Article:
Informal apprenticeships

Pakistan learning lessons from Bangladesh in structuring informal apprenticeships

A five-day visit of fourteen high-level officials from Pakistan’s public and private sector concluded today. The officials were here to learn about how the government and industry are working together to structure apprenticeships in Bangladesh’s informal sector, in trades such as motorcycle servicing, mobile phone servicing, tailoring and dressmaking.

Press release | Dhaka, Bangladesh | 27 September 2013
© ILO/ S. Saltmarsh 2013
DHAKA (ILO News) - In South Asia, 80-90 per cent of the total labour force is engaged in the informal economy. In Bangladesh, 87 per cent of workers hold informal jobs, including wage labourers, self-employed persons, unpaid family labour, and piece-rate workers. Learners are often exploited, as unstructured apprenticeships can continue for years without learners being equipped with any real skills. In Bangladesh, the government, non-government and private sector, supported by the ILO, are working to change this, by introducing structured pathways to learn skills. 

The TVET Reform Project is introducing new ways to improve skills training in the informal sector. We have had a number of successes since the project began in 2007, one of the most recent being the graduation of 1,000 skilled apprentices in the informal sector with the help of BRAC and UNICEF said Arthur Shears, Chief Technical Advisor, TVET Reform Project.

One thing that really stood out for us was seeing industry, non-government and government organizations working together ."
“What we have learnt from Bangladesh on this mission will definitely help skills development in Pakistan. We have similar training systems, but Pakistan has not yet developed a National Skills Development Policy. One thing that really stood out for us was seeing industry, non-government and government organizations working together to make the best use of all the infrastructure they have to skill young people in the informal sector. Bangladesh is also slowly shifting from curriculum-based learning to competency-based learning and we want to do that in Pakistan. It is also encouraging to see so many women engaged in Bangladesh’s labour force” said Nabeela Saeed Kazmi, Chairperson, Trade Testing Board, Pakistan.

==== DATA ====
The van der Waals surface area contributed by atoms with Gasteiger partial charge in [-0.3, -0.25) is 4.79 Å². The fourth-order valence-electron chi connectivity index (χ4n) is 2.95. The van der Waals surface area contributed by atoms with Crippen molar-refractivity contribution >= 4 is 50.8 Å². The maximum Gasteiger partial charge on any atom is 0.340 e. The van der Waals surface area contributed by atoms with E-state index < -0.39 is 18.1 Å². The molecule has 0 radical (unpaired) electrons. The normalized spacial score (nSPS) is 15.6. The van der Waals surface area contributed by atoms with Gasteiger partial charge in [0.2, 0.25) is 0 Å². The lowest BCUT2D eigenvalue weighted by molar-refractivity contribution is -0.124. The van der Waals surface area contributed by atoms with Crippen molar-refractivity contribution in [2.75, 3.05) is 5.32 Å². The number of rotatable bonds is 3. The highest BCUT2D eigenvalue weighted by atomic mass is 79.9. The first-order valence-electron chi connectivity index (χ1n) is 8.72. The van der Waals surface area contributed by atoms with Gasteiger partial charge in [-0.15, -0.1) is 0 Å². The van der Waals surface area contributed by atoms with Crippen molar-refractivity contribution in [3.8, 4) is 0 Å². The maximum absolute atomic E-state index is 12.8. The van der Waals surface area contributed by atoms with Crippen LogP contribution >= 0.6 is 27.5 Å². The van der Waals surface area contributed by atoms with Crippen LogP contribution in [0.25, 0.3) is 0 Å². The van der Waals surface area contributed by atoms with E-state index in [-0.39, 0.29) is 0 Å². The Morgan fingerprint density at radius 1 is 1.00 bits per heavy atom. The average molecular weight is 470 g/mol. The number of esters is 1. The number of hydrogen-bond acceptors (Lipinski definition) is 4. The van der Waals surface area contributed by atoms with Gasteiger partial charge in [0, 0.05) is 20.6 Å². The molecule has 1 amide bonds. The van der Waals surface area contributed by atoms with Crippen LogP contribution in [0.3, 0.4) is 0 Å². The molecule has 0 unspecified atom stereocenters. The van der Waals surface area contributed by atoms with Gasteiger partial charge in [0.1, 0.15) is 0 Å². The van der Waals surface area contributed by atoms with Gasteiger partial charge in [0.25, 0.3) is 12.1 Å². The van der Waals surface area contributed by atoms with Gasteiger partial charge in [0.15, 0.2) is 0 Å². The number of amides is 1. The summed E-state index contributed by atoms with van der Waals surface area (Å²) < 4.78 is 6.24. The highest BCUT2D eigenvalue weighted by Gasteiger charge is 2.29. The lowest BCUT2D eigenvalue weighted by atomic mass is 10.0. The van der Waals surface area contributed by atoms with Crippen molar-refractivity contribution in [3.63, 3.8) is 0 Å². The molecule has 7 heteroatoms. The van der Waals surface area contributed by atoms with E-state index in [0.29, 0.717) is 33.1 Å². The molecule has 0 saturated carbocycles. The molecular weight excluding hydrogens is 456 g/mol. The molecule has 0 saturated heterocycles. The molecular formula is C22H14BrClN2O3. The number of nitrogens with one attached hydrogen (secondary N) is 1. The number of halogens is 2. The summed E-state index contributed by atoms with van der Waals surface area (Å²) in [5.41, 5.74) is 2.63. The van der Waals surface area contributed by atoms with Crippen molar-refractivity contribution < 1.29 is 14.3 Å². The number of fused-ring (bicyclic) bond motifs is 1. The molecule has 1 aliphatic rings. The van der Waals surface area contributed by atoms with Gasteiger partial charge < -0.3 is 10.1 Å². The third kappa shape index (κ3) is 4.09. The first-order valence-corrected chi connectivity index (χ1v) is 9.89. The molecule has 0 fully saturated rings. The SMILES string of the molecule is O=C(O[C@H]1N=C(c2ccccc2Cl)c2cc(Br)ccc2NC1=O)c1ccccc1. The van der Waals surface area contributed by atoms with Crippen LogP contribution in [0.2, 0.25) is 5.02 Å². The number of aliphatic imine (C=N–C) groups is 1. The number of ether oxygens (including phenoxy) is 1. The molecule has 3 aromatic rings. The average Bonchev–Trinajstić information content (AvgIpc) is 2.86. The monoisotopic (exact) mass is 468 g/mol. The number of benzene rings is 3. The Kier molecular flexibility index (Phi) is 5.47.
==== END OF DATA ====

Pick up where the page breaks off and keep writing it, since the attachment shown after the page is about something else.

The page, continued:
The high-level officials have met with representatives of the Bangladesh Technical Education Board (BTEB), National Skills Development Council (NSDC), Bureau of Manpower Employment and Training (BMET), Directorate of Technical Education (DTE), BRAC and a number of informal employers and training institutions.

The TVET Reform Project is an initiative of the Government of Bangladesh, assisted by the International Labour Organisation and funded by the European Union. The goal is to ensure Bangladesh’s competitiveness in the global market and reduce poverty by improving the quality of vocational educational and training.

The ILO is the United Nations agency dealing with work and workplace issues.

For further information please contact:

Arthur Shears
Chief Technical Advisor, ILO TVET Reform Project
Tel.:  +880 17 303 10401

Mohammed Nuruzzaman
Programme Officer, ILO TVET Reform Project
Tel.: +880 17 117 31539